Florida and Tennessee both will elect new governors in 2010. But they will do it in dramatically different ways. Although Florida's primary is more than a year away, it seems pretty certain that the nominees will be two elected statewide officials: Attorney General Bill McCollum for the Republicans, and Chief Financial Officer Alex Sink for the Democrats. In Tennessee, confusion prevails. There are four serious candidates on the Democratic side, three on the Republican side, and the outlook is for a bruising campaign in both parties that may not be settled until late on primary night in August of next year.
What accounts for the difference? It's not that Tennessee politics are more fractious than Florida's. My colleague Josh Goodman recently came up with an intriguing explanation: It has to do with the number of statewide executive office-holders elected directly by the people.
In Florida, as a result of administrative reforms that took effect a few years ago, there are four of these: the lieutenant governor, the attorney general, the chief financial officer and the agriculture commissioner. When there's an opening at the top, this is where both parties go to find someone with relevant experience and statewide reputation. It was a four-year term as attorney general that made Charlie Crist the odds-on Republican favorite and an easy winner for governor in 2006. (He's leaving to run for the U.S. Senate.)
Tennessee doesn't have an elected attorney general or financial officer. In fact, it doesn't have an elected anything except the governor himself. All the other top state executive offices are awarded by legislative appointment. So there's nobody next in line who can claim relevant management experience and a broad-based political following. In those circumstances, it's not surprising that a whole bunch of ambitious politicians would say to themselves, "Somebody has to win this thing. Why not me?" That's how you get a primary contest with lots of less-than-familiar names on the ballot.
I'm not saying this system is always a recipe for disaster. In recent years, Tennessee has had some pretty good governors. But the system was directly responsible for electing Ray Blanton, a man who was arguably the most corrupt governor in recent American history. Blanton's office sold pardons to state prisoners in exchange for cash. By the end of his four-year term, in 1978, the deals had become so blatant that Blanton's successor had to be sworn in early to prevent things from getting even worse.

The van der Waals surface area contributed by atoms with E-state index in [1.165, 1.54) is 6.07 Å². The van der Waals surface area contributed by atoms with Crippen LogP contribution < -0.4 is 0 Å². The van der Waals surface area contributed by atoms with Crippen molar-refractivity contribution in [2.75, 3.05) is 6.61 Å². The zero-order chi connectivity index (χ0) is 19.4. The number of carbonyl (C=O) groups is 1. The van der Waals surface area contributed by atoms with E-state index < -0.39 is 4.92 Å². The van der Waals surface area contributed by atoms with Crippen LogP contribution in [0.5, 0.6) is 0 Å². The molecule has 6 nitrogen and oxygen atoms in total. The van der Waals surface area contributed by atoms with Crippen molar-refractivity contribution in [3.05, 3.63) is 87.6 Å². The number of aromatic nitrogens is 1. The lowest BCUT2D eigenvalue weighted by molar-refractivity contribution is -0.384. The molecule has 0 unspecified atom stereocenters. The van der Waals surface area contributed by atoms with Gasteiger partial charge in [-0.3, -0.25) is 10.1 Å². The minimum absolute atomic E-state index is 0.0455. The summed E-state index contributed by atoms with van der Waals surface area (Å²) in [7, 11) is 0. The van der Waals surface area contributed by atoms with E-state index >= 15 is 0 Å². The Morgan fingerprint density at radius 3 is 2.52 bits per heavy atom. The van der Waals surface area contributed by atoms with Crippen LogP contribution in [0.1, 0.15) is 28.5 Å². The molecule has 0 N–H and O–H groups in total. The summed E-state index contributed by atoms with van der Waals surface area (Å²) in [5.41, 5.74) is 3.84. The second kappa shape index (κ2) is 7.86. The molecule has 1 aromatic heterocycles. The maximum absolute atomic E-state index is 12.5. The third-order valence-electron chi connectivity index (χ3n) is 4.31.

How does a state end up with leadership like this? In Tennessee's case, it happened this way: The incumbent governor in 1974 was ineligible for a second term and there was no obvious choice in either party to succeed him. Lots of people with dubious credentials applied for the job. Blanton, an undistinguished three-term congressman, had enough friends and allies in his rural district to eke out a win in the Democratic primary with 23 percent of the vote. And in a landslide year for Democrats, he coasted through the general election and gave the state four years of embarrassing government. One or two statewide officeholders ready to move up to the top job could have prevented the whole Blanton fiasco.
States vary widely in how many executive positions are filled by popular election. The numbers range from just one (in Tennessee, Maine and New Hampshire), to nearly a dozen (in North Dakota). Why the nation's 47th-largest state would need so many elected officials is a provocative question, but there's a simple answer: During the Progressive Era, in the early 20th century, reformers felt that electing more state leaders by popular vote would reduce the power of lobbyists and corporate interests. They won their point, which is why a century later North Dakota still elects an auditor, an insurance commissioner, a treasurer and many other state executives. It sounds excessive, but it has yielded some interesting results: Both of the state's current U.S. senators, Byron Dorgan and Kent Conrad, used the obscure position of tax commissioner as a springboard to higher office.